The Open Garden
This month I have been bamboozled. The blue stocking, pearl, pashmina and paisley ladies in the Parish Council set upon me a few weeks ago as I was taking my dog, Colonel Rufus, for a walk around the village, and asked (read forced) me to open my garden to the public in order to raise money for the new church roof. I find it so very hard to say no when I am accosted in this manner by people who, dressed in a cloak of gracious, flannel flattery have the steely determination of a pack of hounds who have ensnared a fox.
I would rather be thrown to rabid dogs and have them chew my flesh in slow motion than bear the thought of my sacred kitchen garden, numinous sanctuary of peace, harmony and natural balance, being invaded by marauding busybodies, who come to pry, to snoop and to criticise with malice of forethought and mercy to none.
Oh yes, I am no fool. They may well hand over a few quid, but their eagerness to take part in this horticultural voyeur jamboree has nothing to do with wishing to preserve our ancient and crumbling village edifices. It is to do with those most impenetrable, silent and unmoveable of all British pastimes; seeing how the other half live, ranking where in the class structure pecking orders others lie and having a good peek round neighbours’ property, unhindered, unhinged and uncontrolled. I am dreading it profoundly.
In my garden there are only two things of which I am deeply proud: the food that grows there and the animals that feed within it. My kitchen garden is a thriving kitchen larder, filled with rows of chard and cavolo nero, cut and come again salads, radishes and new potatoes, leaves shooting upwards to the heavens. I grow asparagus, artichokes, cardoons and beans. All manner of peas scramble up hazel wigwams, herbs spread out of terracotta pots and tomato vines spiral their way up bamboo canes in my glass house. In the distance a wildflower meadow is a riot of swaying, chaotic native flora, all attracting swathes of butterflies, bees and moths that hum, buzz and flap well into dusk. There is no order, for the ordered garden is unnatural and banal.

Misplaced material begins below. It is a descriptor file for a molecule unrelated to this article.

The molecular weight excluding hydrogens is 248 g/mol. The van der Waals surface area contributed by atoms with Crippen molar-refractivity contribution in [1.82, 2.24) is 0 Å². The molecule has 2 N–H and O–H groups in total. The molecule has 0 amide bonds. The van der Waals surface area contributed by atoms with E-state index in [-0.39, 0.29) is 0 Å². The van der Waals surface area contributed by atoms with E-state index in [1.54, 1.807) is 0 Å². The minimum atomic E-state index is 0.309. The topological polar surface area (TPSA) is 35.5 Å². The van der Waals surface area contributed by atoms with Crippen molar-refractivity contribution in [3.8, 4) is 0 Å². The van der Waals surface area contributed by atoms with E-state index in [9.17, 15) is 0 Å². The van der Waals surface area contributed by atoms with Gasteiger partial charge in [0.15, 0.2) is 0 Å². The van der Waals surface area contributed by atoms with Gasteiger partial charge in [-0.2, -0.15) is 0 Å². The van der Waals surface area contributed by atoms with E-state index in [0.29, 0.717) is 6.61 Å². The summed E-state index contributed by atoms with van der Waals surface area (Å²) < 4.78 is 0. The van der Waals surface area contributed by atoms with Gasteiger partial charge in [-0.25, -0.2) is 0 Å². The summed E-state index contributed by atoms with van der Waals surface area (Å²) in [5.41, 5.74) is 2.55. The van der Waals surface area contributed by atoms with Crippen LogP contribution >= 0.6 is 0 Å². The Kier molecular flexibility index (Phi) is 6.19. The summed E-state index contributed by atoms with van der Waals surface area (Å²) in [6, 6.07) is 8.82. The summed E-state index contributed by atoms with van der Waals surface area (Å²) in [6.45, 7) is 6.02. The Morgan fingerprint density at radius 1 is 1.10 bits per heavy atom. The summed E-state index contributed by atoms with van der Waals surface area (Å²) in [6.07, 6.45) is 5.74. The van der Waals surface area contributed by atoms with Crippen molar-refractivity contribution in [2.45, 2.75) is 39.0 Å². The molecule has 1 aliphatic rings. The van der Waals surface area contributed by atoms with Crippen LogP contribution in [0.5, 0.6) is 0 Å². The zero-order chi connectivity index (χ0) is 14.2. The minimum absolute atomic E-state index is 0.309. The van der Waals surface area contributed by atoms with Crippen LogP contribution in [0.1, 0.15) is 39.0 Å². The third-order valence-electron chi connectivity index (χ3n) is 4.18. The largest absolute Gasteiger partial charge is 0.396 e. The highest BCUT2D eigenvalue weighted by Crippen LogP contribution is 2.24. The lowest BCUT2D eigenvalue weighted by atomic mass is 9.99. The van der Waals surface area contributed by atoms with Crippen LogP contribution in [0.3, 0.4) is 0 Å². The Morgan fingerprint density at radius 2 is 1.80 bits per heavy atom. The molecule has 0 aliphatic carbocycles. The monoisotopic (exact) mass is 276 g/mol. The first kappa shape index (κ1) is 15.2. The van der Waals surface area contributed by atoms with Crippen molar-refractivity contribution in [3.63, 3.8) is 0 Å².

The soil which I have been lovingly nurturing, composting, raking and turning is home to thousands of earth worms, some of which are eaten by the birds that come to my kitchen garden to feast also on the aphids, which in turn are also eaten by the ladybirds. From my kitchen window I can see thistles, dandelions, hog weeds, cow parsley, ragged robins and burdock. In polite society speak those are “weeds” and now I shall have to scythe them down.
I am a man for whom function triumphs over form at all times. What matters is substance, ecology and economy: your garden should feed you, and it should feed the whole eco-system too.
I care not the slightest for attractive layouts, pretty designs or feminine colours. My garden is dotted with rusty water butts, random wheelbarrows filled with manure and ancient hand tools are left here, there and everywhere. Lichen covered logs are piled under porches, old watering cans are lined against walls and my garden shed looks like a Heath Robinson shelter, filled with the detritus and cobwebs of a quarter of a century of constant gardening, plotting and pottering.
And now? Now I will have to tidy up and smarten up. I will have to put things away, go and buy flowering plants I neither need nor want and brush down and scrub up, all because these aged battle axes have hoisted their do-gooding upon me and my name is now on the “Village Garden Tour Schedule”. It is written in black and white, put through every letter box within a ten mile radius. The die is cast and I feel the hand of foreboding on my shoulder, with a breathless whispering in my ear “Run away! Run away!” A fellow gardener has advised I feign a serious and sudden illness which precludes me from all manner of social interaction, so contagious are its viral symptoms.
I now wander round my garden, deracinated from my customary quiet pleasure and patient endeavour, fired with the angry determination of one overcome by a sense of imminent judgement. I can hear the clipped vowels of my neighbours, as they peruse the grounds waving their wooden walking sticks at my dishevelled borders and my mossy brick paths. “Look, look! Thistles, everywhere!”
Of one thing I am certain. They won’t be asking me again. And thank God for that.